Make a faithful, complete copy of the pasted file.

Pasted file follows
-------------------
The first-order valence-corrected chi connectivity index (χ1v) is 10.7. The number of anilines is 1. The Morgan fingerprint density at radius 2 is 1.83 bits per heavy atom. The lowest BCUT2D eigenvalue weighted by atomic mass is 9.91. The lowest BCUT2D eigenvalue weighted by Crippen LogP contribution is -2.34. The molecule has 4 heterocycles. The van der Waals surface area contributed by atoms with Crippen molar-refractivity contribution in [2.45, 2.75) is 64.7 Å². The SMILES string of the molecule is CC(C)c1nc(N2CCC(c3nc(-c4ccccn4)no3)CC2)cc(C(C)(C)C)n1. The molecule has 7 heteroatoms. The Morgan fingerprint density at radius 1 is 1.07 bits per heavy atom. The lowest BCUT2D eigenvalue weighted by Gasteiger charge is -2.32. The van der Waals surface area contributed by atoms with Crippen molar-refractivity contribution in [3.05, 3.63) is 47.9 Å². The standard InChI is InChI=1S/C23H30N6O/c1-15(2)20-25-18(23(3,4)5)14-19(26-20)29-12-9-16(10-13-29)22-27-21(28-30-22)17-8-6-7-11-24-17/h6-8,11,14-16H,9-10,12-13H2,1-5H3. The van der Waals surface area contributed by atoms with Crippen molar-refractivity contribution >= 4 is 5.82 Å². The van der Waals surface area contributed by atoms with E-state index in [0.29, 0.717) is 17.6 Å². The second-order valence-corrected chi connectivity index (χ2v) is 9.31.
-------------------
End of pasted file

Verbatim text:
The first-order valence-corrected chi connectivity index (χ1v) is 10.7. The number of anilines is 1. The Morgan fingerprint density at radius 2 is 1.83 bits per heavy atom. The lowest BCUT2D eigenvalue weighted by atomic mass is 9.91. The lowest BCUT2D eigenvalue weighted by Crippen LogP contribution is -2.34. The molecule has 4 heterocycles. The van der Waals surface area contributed by atoms with Crippen molar-refractivity contribution in [2.45, 2.75) is 64.7 Å². The SMILES string of the molecule is CC(C)c1nc(N2CCC(c3nc(-c4ccccn4)no3)CC2)cc(C(C)(C)C)n1. The molecule has 7 heteroatoms. The Morgan fingerprint density at radius 1 is 1.07 bits per heavy atom. The lowest BCUT2D eigenvalue weighted by Gasteiger charge is -2.32. The van der Waals surface area contributed by atoms with Crippen molar-refractivity contribution in [3.05, 3.63) is 47.9 Å². The standard InChI is InChI=1S/C23H30N6O/c1-15(2)20-25-18(23(3,4)5)14-19(26-20)29-12-9-16(10-13-29)22-27-21(28-30-22)17-8-6-7-11-24-17/h6-8,11,14-16H,9-10,12-13H2,1-5H3. The van der Waals surface area contributed by atoms with Crippen molar-refractivity contribution >= 4 is 5.82 Å². The van der Waals surface area contributed by atoms with E-state index in [0.29, 0.717) is 17.6 Å². The second-order valence-corrected chi connectivity index (χ2v) is 9.31.